I made a size 8 and it fit her perfectly without any alterations.  I would have loved to have gone to town on the pockets doing a bit of embroidery or fancy top stitching but, you know, kids eh!!  Maybe I’ll make another one for me where I can go a little bit more wild.

Whilst sewing up this skirt, I was dreaming up a pair of trousers a bit like maybe the Closet Case Ginger Jeans or Megan Nielson Ash/Dawn in some of this gorgeous cord fabric.  I reckon whatever you make in this cord will look absolutely fab. Gorgeous colour and fab quality. I’d highly recommend getting your little mitts on some to wear this autumn/winter!

It’s safe to say that Mia loves her new skirt as its on trend with what’s in the shops at the minute right down to the fabric and style and even better that unlike the shop bought ones, it fits perfectly everywhere rather than hips or waist not both!  I can see more cord purchases coming on!.

Thanks for reading!

Happy stitching

Lisa x

@sewlastminuteLisa

An Autumn Tunic

Kathrine's Autumn tunic

As soon as I saw this gorgeous jersey on Samantha’s site, I knew I had to make something from it. I toyed with various ideas but finally decided on a tunic for Autumn. I like the Tilly and the Buttons Coco but really wanted a straighter silhouette, I also like the details of the Coco Wawa Chestnut but find the shape a bit boxy.

I decided to try this pattern which came free with one of the sewing magazines as I wanted a simple shape to allow the fabric to take centre stage. Sam found me some lovely copper ribbon to tone with the bees and the detail on the flowers.

I decided on view C which has a longer back than front, but I lengthened the sleeves as my arms are always cold in autumn/winter!

The pattern came together easily, the only alteration I made was to shorten the back slightly so that there is less of a difference between the back and the front. I used my overlocker for main seams and my regular machine for hems, bias binding and top stitching. The fabric is soft to touch but holds its shape and doesn’t stretch out at all.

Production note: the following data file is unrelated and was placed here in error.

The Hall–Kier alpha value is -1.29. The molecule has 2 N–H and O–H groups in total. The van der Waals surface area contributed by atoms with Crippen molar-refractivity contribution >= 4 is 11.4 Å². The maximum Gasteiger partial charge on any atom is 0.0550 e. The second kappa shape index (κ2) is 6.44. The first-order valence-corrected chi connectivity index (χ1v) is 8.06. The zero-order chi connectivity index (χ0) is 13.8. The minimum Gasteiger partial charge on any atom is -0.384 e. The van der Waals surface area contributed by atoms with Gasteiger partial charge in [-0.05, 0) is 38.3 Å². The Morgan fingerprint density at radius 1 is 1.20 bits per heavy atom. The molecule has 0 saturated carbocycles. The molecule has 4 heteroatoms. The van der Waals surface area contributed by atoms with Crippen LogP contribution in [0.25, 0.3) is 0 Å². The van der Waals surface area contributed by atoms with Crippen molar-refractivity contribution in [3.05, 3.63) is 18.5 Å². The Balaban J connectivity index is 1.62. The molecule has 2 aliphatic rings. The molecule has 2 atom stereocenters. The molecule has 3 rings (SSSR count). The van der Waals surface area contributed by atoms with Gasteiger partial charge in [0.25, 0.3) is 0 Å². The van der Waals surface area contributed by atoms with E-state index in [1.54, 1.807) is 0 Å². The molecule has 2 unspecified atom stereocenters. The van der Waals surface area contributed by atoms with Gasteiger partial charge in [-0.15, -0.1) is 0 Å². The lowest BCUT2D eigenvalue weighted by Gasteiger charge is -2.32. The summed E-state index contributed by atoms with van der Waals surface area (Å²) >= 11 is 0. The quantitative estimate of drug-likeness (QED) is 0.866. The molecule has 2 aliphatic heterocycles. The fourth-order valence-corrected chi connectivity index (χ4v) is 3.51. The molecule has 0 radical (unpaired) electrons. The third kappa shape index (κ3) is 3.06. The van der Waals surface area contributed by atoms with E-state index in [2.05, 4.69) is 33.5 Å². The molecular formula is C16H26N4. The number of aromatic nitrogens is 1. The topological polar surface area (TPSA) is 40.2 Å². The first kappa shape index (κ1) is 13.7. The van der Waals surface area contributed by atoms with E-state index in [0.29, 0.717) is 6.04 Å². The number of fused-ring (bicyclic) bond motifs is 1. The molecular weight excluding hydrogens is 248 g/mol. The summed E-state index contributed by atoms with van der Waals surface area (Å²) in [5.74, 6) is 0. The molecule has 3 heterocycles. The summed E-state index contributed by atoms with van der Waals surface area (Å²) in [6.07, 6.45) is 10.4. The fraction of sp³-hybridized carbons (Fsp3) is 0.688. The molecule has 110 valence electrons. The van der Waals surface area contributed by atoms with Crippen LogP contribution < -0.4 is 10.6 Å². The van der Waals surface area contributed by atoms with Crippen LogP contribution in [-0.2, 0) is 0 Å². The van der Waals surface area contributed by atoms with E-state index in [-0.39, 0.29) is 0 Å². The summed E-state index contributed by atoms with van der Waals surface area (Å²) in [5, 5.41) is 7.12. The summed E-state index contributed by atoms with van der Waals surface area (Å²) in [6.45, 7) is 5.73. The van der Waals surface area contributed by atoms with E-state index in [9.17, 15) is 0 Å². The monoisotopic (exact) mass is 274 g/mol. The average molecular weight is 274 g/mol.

I cut the back with a centre back seam as I wanted to incorporate a tie detail at the top. I love the way the copper ribbon looks against the fabric. 

I have tried the tunic on with several garments; jeans, navy trousers, culottes, a short denim skirt and a longer pencil skirt. I think it’s going to get a lot of wear as the weather gets cooler.

Pram Liner

Summer holiday project!

Do you ever feel in a sewing rut, where you can’t face doing ANOTHER dart or hem anything? Sometimes you need a simple kickstarter project, just like this one was for me. 

In this months blog I made a pram liner for my best friend who was going on holiday! The pram she uses for taking away has always been great as it folds small and had a fleecy liner with a muff to keep little Thomas warm, but this time they were going somewhere warm on holiday! The pram without the liner had a funky wipe clean base, which is great for keeping it clean and free from toddler mess but not so great if you want to keep said toddler cool and calm.

I decided to help out with this predicament and make a new cotton liner for the pram keeping him cool but also putting some fun into the pram with the great patterned fabric available at Samantha Claridge Studios. I chose this jungle print fabric with is 100% cotton so perfect for what I needed it to be. My friend kindly lent me the fleece liner as well so that I could copy the placement for straps also.

I laid the fabric out and cut round the fleece liner giving me an oblong shape, and made sure I marked where all the strap holes were. I cut out some wadding to be the same size and sandwiched it with the two pieces of cotton. I used my quilting pins to keep the sandwich together whilst I created the strap holes.

To do this I marked the length and width the needed to be and used a very small zig zag. I turned my feed dogs off and made sure I had a good handle of the fabric with my quilting gloves (they are actually builders gloves but they are extra grippy!) I went round each strap location creating a giant button whole which I could cut out to allow the strap and buckles to poke through.

Once all the button holes were completed I overlocked all around the edges. I will bind the edges of this when she gets back from holiday with bias binding but I ran out of time before she flew, typical Rudy always last minute sewing!

My friend said it was perfect for holiday as the 100% cotton kept Thomas cool and it kept the moisture away from his skin, stopping him from getting uncomfortable and grumpy.

I love the pattern on this fabric too, it’s perfect for children’s makes as it has lots of different animals for them to spot out and the repetitions means the pattern is busy enough for you not to notice spills and stains!